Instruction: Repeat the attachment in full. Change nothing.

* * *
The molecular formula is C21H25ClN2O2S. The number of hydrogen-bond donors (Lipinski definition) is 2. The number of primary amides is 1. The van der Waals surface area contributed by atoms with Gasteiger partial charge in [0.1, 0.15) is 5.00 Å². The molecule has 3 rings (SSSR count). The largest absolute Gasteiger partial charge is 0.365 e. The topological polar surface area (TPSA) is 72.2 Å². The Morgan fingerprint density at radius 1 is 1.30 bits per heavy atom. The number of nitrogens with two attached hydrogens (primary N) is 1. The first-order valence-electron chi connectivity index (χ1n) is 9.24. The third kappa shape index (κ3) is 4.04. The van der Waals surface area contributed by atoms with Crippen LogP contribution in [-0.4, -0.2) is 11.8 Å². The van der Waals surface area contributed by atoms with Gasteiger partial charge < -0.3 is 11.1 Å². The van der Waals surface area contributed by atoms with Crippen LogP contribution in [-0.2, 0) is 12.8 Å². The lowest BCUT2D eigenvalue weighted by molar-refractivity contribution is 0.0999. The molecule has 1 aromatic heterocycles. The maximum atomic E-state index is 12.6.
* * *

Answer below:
The molecular formula is C21H25ClN2O2S. The number of hydrogen-bond donors (Lipinski definition) is 2. The number of primary amides is 1. The van der Waals surface area contributed by atoms with Gasteiger partial charge in [0.1, 0.15) is 5.00 Å². The molecule has 3 rings (SSSR count). The largest absolute Gasteiger partial charge is 0.365 e. The topological polar surface area (TPSA) is 72.2 Å². The Morgan fingerprint density at radius 1 is 1.30 bits per heavy atom. The number of nitrogens with two attached hydrogens (primary N) is 1. The first-order valence-electron chi connectivity index (χ1n) is 9.24. The third kappa shape index (κ3) is 4.04. The van der Waals surface area contributed by atoms with Crippen LogP contribution in [-0.4, -0.2) is 11.8 Å². The van der Waals surface area contributed by atoms with Gasteiger partial charge < -0.3 is 11.1 Å². The van der Waals surface area contributed by atoms with Crippen LogP contribution in [-0.2, 0) is 12.8 Å². The lowest BCUT2D eigenvalue weighted by molar-refractivity contribution is 0.0999. The molecule has 1 aromatic heterocycles. The maximum atomic E-state index is 12.6.